My dear author friend, Fawn, keeps telling me to write a How-To book about doing this sort of travel. Well, right now, I should be reading somebody else’s How-To book on the subject of launching my travels. In fact, thinking about saying that in this blog inspired me to root around on my bookshelf and pull out a few of my collection of them just in case I can find the time to leaf through to see if I’ve forgotten anything.
In a pile beside my chair now is: Foxy Old Woman’s Guide to Traveling Alone Around Town and Around The World by Jay Ben-Lesser; Solo Traveler, Tales and Tips for Great Trips by Lea Lane; and Gutsy Women by Marybeth Bond. Somewhere in the house is the encyclopedic volume, The Practical Nomad: How To Travel Around The World by Edward Hasbrouck, which I recommend in the back of my own book. I’m putting a serious study session on my To-Do list.
Because, for me, it’s all about To-Do lists. That’s the sum total of my How-To advice and I’m living it right now since I shall be in Bogota, Columbia, South America, one month from today acclimating after my arrival flight on January 3rd. I’m never going to write an instructional book because it’s more or less just common sense. How do you get ready to go anywhere? It’s the same, but just add a few visas, shots, and money arrangements. I still feel like an amateur and just sort of plug along, trying to remember everything, if that makes you feel any better. Simply apply common sense and do a bit of research, if necessary. No big deal!
This morning, I rose before the crack of dawn to go get bloodwork done because my GP doctor hasn’t seen me for a year and needed an update when prescribing my malaria pills for the jungles and the excellent mosquito bite possibilities I’ll be exposed to. Also, got a Hepatitis B shot, in case I come in contact with somebody’s bodily fluids by accident, or by blood transfusion (can’t be too careful here), so all my inoculations are now accounted for. She has also prescribed an antibiotic to have along and a wound salve, so health is covered.
Gadgets fill my coffee table and they keep accumulating. Now I must learn how to use them properly. A new and teeny-tiny MP3 player, which every child can operate, awaits my naive exploration; a teeny-tiny, pocket-sized video camera has me dreaming of Facebook or YouTube exposure, but wondering if I can get it to work; my own new digital camera, with all the bells and whistles, wants me to figure it out too, and I have something called a Personal Organizer waiting to have batteries installed and the manual studied. I think I’ve fallen for other gimmicks ready to pour their wonders upon my life, if only I can find the drawer where I have stuffed them until I could find a geek to come and educate me. Haven’t found that geek, so it’s now all up to me to turn on their wee little brains and access their miracles. All of these little things will fit into my purse and will be wonderful IF I can master them in time. Gee, I see that this organizer translates from English to Spanish! That’s probably why I bought it. I sure do need that!
On my last trip out, I carried two heavy pouches of recommended must-have items: a battery recharger and a set of electrical plug current converters. Did I wind up using them? Heck no! It was hard to remember to repack them whenever I checked out and I wound up using throw away batteries anyway. I think I mailed them home, at great expense, and I’m not planning to take them with me this time. So many gimmicks! Here’s another I just fished out of my desk drawer. It’s a World Time Clock and Calendar, also waiting with instructions for me to rev it up. Really cute, and I think my organizer would perform those same functions. I’ve owned these jobbies for a year now, bought in some fever of wishful thinking for the open road. I don’t even own a cell phone because I would have to program it, so can you imagine this throwback actually making it out the door with all of these gadgets fully functioning? I can’t. But, they are on my To-Do list.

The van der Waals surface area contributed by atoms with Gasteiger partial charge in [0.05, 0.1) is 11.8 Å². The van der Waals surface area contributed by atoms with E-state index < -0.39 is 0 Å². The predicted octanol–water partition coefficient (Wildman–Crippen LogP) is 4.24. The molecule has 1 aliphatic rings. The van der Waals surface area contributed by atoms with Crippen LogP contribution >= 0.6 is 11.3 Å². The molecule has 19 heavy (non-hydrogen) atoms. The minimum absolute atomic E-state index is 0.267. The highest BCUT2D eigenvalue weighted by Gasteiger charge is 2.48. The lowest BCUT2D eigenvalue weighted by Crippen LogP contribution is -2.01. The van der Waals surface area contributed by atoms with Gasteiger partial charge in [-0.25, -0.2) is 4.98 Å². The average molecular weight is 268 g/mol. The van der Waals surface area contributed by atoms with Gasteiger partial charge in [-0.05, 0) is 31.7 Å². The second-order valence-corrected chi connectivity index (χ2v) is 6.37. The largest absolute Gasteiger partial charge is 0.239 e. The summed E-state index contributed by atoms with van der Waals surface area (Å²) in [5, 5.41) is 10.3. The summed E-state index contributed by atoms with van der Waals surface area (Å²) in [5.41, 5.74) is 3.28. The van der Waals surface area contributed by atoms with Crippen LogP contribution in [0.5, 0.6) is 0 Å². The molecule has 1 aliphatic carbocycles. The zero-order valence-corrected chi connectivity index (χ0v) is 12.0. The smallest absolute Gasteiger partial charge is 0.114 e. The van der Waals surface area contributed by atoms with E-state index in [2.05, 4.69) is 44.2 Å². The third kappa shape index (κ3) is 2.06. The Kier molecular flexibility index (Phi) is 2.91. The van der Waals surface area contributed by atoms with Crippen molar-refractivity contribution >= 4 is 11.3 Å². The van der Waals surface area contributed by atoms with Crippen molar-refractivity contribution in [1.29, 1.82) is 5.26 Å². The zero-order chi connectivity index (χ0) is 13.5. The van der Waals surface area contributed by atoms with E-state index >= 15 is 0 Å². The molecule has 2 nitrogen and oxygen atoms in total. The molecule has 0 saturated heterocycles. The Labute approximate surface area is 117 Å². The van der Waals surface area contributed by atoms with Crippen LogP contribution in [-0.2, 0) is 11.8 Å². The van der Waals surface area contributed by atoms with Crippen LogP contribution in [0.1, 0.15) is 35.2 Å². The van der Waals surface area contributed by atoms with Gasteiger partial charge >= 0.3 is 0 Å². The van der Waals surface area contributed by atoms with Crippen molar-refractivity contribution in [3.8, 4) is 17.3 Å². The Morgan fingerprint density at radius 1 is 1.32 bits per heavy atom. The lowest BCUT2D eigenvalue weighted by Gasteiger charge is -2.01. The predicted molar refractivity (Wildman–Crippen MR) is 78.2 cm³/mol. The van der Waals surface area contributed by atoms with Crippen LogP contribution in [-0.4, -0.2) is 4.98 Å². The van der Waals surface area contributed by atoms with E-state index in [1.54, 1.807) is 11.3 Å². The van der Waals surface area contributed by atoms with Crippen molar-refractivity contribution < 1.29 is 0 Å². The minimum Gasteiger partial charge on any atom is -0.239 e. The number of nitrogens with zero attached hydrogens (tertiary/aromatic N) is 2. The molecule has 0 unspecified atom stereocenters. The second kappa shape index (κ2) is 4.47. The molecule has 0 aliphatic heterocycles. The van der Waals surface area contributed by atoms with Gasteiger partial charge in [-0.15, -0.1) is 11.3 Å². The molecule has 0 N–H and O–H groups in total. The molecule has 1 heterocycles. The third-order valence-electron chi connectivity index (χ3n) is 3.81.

My new backpack is already pretty much packed though it’s still a work in progress. I have the new REI stuff I bought in Denver already in it and the basic clothing I know I’m going to need. It’s always possible to find forgotten items out there in the cities of the world, so leaving something out is no great tragedy. We all tend to take way too much and the discipline of a limited-size, back-borne container is a good way to keep that under control.
Today, I’ll start the process of trying to get crisp new $100 bills from the bank. That’s not as easy as you think and it may take awhile. You see, banks order money and they might have to ask their suppliers for new one hundreds. Many of those won’t pass your inspection and you’ll have to turn those in and try again. I don’t know how strict the exchange offices are in South America….nobody is as picky as the Soviet Union used to be…but if they don’t like a dirty, torn, or marked up bill, then it will be worthless until you can get it back home. I insist upon crisp, new bills and they are getting harder to find, so you need lead time.
Then, have you ever noticed how a house doesn’t stay clean and groceries (for my son) don’t stay bought if you try to do the final stuff too far before departure? So that goes on the last minute to-do list. I’m not there yet. Only on the middle-agenda to-do listings. Anyway, that’s what my days are like. I must call my friends and set up get-togethers since I won’t be back till Spring. Gotta research trip insurance. What else? Oh yes, Christmas is coming. Gift shopping and wrapping and a dinner to plan the week before departure. How do people who have to work right up until they get on the plane manage it all, I wonder?